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Tour de France

Inside Fabio Jakobsen’s remarkable recovery: ‘His body was in ruins’

Dr. Heiko Locher takes us inside the process that took Jakobsen from career-threatening injuries to the top of the Tour de France.

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Twenty-two months after operating on Fabio Jakobsen’s trachea to allow him to speak again, Dr. Heiko Locher was shouting with happiness watching at home as his former patient sprinted to Tour de France victory in Nyborg.

Jakobsen was a picture of poise and power, encapsulating a remarkable recovery from a life-threatening crash for the Quick-Step Alpha Vinyl ace.

When Locher first laid eyes on Jakobsen a week after his fall at the Tour of Poland in mid-August 2020, he couldn’t speak and “his body was in ruins”.

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The list of his injuries is long and frightful: skull fractures, brain and lung contusions, ten teeth lost, broken palate, damage to parts of his jawbone, a broken thumb, and a bruised shoulder.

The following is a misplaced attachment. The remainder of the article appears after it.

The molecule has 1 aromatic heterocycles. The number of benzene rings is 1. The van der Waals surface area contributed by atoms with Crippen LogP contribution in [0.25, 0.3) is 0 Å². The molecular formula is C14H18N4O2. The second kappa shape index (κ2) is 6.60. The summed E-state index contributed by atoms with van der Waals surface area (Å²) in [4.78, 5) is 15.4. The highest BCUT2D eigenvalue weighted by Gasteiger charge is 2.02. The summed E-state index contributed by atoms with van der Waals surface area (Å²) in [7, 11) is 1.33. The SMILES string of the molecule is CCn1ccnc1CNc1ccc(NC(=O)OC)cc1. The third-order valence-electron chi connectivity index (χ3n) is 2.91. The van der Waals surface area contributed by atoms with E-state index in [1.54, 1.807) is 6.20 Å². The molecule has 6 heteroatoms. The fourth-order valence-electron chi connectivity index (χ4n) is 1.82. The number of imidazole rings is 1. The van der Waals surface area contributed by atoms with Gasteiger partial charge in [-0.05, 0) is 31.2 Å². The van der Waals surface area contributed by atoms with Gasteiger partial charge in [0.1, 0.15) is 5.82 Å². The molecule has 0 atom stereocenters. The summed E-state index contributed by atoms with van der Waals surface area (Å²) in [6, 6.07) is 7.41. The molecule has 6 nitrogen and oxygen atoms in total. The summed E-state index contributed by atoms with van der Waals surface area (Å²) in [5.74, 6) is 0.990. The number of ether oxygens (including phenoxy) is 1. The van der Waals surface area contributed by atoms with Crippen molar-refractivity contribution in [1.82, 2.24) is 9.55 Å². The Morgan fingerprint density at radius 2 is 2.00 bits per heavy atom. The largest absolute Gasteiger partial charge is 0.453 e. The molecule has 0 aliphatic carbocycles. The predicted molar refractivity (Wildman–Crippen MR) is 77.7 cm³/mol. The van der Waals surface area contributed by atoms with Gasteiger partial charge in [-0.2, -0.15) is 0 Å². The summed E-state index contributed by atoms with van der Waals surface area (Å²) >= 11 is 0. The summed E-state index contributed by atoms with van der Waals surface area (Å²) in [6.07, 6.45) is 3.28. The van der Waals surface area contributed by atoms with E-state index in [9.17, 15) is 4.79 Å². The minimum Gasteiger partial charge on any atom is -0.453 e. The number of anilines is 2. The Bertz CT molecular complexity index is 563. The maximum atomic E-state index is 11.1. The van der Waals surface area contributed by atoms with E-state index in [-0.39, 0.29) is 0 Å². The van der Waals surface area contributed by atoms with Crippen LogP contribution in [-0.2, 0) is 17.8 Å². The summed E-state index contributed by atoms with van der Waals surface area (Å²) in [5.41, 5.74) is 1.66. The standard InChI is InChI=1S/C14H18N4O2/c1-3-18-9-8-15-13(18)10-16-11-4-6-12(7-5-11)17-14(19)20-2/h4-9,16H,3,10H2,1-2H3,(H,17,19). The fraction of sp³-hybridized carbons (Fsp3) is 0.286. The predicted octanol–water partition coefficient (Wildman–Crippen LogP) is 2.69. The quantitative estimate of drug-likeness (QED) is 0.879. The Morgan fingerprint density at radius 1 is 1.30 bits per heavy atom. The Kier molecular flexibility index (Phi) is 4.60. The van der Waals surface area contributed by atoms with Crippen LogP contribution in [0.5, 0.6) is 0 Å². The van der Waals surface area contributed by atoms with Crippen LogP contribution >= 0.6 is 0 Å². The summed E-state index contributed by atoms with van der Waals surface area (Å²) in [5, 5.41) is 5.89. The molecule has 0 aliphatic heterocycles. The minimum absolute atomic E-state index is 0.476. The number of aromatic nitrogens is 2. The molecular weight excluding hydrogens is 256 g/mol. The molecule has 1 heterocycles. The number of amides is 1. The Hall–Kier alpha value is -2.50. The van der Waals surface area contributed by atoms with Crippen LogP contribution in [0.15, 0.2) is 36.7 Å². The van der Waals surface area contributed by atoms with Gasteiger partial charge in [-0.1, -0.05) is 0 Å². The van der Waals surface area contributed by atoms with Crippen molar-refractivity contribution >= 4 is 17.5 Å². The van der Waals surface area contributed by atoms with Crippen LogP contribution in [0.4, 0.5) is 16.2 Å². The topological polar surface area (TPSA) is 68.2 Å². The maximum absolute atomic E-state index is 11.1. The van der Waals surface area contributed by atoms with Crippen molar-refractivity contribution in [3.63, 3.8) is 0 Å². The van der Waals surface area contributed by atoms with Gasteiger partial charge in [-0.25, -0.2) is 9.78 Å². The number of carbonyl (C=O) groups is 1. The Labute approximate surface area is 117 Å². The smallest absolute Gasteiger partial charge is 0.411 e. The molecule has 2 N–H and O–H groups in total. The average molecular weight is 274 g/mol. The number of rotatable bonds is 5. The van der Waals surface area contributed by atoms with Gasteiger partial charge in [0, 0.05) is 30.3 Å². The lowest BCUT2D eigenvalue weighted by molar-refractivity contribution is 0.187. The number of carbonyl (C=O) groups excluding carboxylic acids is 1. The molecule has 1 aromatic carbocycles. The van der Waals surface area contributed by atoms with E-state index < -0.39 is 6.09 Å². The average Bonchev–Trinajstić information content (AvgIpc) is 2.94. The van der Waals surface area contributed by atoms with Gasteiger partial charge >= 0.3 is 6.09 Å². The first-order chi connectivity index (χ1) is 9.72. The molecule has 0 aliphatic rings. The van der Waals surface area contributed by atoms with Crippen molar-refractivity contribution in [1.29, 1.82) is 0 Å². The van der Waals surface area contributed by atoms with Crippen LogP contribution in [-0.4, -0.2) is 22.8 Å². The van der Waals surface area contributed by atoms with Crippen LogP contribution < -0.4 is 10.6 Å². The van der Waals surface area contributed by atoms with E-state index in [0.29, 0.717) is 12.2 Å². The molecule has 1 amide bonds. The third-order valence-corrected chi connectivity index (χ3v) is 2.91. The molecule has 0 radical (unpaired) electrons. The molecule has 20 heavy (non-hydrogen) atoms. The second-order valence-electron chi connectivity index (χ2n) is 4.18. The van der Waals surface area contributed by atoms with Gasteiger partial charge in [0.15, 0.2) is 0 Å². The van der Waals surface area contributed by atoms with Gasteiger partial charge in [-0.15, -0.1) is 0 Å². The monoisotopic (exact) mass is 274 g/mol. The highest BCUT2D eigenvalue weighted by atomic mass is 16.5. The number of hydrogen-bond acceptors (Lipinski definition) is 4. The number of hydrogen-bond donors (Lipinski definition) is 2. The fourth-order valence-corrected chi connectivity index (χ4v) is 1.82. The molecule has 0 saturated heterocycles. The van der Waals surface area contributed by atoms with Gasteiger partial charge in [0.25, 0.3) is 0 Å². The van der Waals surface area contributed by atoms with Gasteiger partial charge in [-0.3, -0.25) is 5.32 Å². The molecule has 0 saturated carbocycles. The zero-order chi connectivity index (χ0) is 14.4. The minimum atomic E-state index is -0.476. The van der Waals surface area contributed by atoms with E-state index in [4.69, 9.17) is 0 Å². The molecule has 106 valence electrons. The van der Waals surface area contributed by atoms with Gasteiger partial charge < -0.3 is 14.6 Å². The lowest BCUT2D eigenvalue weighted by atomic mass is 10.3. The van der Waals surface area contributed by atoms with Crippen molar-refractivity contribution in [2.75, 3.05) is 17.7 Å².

One invisible injury that threatened to derail his return to top-level sport was his initial level of vocal cord paralysis. A laryngeal expert at the Leiden University Medical Center (LUMC), Locher put his chances of recovery at 50-50.

“It would have been completely normal if he hadn’t recovered. That’s how big his injuries were,” he said. “If somebody who is this broken heals, it’s especially special. Even though I have my professional and medical distance, it warms my heart if he wins.”

Fighting for life

Fabio Jakobsen crashes during the Tour of Poland
The crash at the 2020 Tour of Poland left Jakobsen ’50-50′ of recovery. (: Luc Claessen/Getty Images)

After crashing heavily against the barriers in Katowice on August 5 2020, Jakobsen was brought to the Sosnowiec hospital’s ICU and put in an induced coma.

After waking, he had difficulty breathing due to his tracheal tube and injured lung.

“I kept losing consciousness, slipping in and out. Every time I thought ‘this is it, now I’m dying’. This happened 50 maybe, 100 times. I didn’t die but it felt like that … These were the longest days of my life,” he told AD in a 2020 interview.

Locher, a 39-year-old specialist in neuroscience and ENT medicine at the LUMC in Leiden, got in touch once it appeared Jakobsen had suffered laryngeal and tracheal problems. The LUMC is among the foremost experts for such injuries in Jakobsen’s home country.